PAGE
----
Being America's most hated man may not seem an enviable position, but it does have its perks being near-impossible to prosecute is one of them. Martin Shkreli, the controversial former drug-company chief executive and hedge-fund manager, saw his trial for securities fraud nearly collapse this year due to a struggle to find impartial jurors. "More than 200 people were dismissed from the pile of possible jury members because, it seems, Shkreli's reputation as a smug jerkoff who price-gouges HIV and cancer patients preceded him," notes Christina Cauterucci for Slate magazine. Comments included: "the only thing I'd be impartial about is what prison this guy goes to" and "when I walked in here today, I looked at him, and in my head, that's a snake".
Sadly for Shkreli, eventually 12 people were found who weren't as hostile (or at least smart enough to stay quiet about it) and he was convicted of three counts of securities fraud in August. Yet it apparently hasn't dented his joie de vivre. Hours after the verdicts came in, he was "sipping beer and joking about prison life from his Manhattan apartment", says Stephanie Clifford in The New York Times. Indeed, Shkreli claimed to be "delighted", saying: "This was a witch hunt of epic proportions, and maybe they found one or two broomsticks."
Shkreli clearly believes his status as national pariah won't last his future career plans, according to his Facebook page, include a stint as president of the US. His administration would include rappers Kanye West and Kodak Black in key roles; fugitive hackers Edward Snowden and Julian Assange would head the National Security Agency and the FBI respectively; and the Federal Reserve would be run by Kim Kardashian.
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In an effort to boost his popularity, Shkreli even put his unique Wu-Tang Clan album (which he bought from the legendary hip-hop group two years ago for $2m) on eBay, noted Max Jaegar in the New York Post. It was the only copy sold by the rap group and it came with "the reported rider that he not play it commercially for 88 years, though he could supposedly play it for free during parties".
Still, Shkreli may have to put his ambitions of running for office on hold for the time being. A judge revoked his $5m bail "after prosecutors complained that his out-of-court antics posed a danger to the community", says Renae Merle in The Washington Post. The tipping point came when he "offered his Facebook followers $5,000 to grab a strand of Hillary Clinton's hair during her book tour". Although he claimed that "he did not expect anyone to take his online comments seriously" and compared his behaviour "to Trump himself", the judge disagreed, sending him to jail.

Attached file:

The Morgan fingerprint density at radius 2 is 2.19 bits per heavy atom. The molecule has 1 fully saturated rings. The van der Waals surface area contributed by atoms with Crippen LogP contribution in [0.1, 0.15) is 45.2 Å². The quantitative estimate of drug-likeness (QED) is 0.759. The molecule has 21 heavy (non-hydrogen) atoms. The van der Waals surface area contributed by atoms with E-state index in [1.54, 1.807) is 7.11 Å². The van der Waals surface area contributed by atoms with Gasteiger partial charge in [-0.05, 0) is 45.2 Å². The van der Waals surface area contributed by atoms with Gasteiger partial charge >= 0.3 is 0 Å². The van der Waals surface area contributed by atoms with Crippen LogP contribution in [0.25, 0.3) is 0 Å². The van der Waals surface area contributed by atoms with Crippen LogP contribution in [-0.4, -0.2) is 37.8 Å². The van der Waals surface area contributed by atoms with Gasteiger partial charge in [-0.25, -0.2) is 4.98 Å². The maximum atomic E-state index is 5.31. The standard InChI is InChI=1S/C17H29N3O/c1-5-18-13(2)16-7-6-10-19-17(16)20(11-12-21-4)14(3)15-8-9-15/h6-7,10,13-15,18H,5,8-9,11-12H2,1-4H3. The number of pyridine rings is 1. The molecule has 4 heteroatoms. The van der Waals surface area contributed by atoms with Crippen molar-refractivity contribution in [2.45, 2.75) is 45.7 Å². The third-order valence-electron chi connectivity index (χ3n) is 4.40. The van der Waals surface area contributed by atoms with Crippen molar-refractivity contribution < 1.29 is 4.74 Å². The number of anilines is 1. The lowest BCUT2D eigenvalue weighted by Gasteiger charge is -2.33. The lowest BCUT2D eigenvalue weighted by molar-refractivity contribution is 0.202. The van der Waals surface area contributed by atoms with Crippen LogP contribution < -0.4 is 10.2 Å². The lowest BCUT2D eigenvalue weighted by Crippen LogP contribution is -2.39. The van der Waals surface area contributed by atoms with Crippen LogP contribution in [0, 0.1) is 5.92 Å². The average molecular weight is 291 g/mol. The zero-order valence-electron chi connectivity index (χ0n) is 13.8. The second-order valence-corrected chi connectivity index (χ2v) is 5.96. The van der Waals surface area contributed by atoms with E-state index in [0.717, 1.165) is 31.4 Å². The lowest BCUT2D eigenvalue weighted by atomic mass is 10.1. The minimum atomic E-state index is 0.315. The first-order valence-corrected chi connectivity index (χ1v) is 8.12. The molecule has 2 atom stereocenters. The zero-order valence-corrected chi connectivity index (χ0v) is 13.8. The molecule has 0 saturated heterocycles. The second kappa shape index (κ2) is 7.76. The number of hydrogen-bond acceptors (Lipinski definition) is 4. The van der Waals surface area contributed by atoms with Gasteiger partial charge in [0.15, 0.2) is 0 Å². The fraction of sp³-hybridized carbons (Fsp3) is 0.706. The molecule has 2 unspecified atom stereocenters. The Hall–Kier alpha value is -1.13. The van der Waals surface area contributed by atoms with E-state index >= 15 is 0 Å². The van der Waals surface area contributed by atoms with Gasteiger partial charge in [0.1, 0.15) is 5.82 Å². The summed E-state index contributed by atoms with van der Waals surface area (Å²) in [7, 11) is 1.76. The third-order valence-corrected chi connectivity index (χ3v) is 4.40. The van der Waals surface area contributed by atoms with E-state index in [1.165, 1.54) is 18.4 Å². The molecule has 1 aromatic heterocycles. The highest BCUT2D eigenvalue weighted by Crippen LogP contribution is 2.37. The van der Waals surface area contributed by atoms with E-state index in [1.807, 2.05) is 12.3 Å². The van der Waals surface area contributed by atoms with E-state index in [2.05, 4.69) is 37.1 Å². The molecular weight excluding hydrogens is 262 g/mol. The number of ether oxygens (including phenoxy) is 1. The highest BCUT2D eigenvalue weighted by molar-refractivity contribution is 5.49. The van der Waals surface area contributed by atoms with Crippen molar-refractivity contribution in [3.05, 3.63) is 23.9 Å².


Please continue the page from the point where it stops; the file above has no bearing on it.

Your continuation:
In a further twist to an already bizarre case, experts are now questioning whether the album is genuinely the work of the artists or whether the disgraced executive "paid lavishly for the work of a little-known producer with a peripheral link to the storied rap group". As Devin Leonard puts it on Bloomberg, it looks as though, for all his bluster, Shkreli "may himself have been played".
Tabloid money what you can earn as an it-girl
"All you smartphone geeks who've been holding your breath can now relax the iPhone X has arrived," says Saira Khan in the Sunday Mirror. "But I reckon a lot of the woo-hoos turned to boo-hoos" when the £999 price tag was revealed. "Unless it can iron, clean and cook, there's no way I'll pay silly money for a device that's marginally different to what I already have. And no amount of wireless charging or facial recognition will change my mind," says Khan. "On reflection, I think my old model is the smartest phone."
"Ten years on from the credit crunch, the demise of Northern Rock and the ensuing banking crisis, I have a question for you," says Karren Brady in The Sun on Sunday. "Who do you trust?" After the financial crisis and the payment protection insurance mis-selling scandal, no one trusts the banks any more. No one trusts the pensions industry, either most of us associate it with corruption and incompetence, according to a report from the National Employment Savings Trust, the government's workplace pensions scheme. And what of our other institutions? Trust in politicians has never been high, of course, but even the BBC with its gender pay gap and "fat cat payoffs for senior managers" has been tainted. About the only public figure we've any respect for these days is the Queen at least "she values integrity over celebrity".
"It-girl" Alexa Chung stands to make a "staggering" £3.4m from putting The Last Battalion, the company into which she channelled her earnings, into voluntary liquidation, says Sebastian Shakespeare in the Daily Mail. The 33-year-old designer's assets include £2.7m in investments and £791,000 due from a US partnership, according to a declaration of solvency submitted to Companies House. "Whoever knew there was so much cash in being a girl-about-town?"
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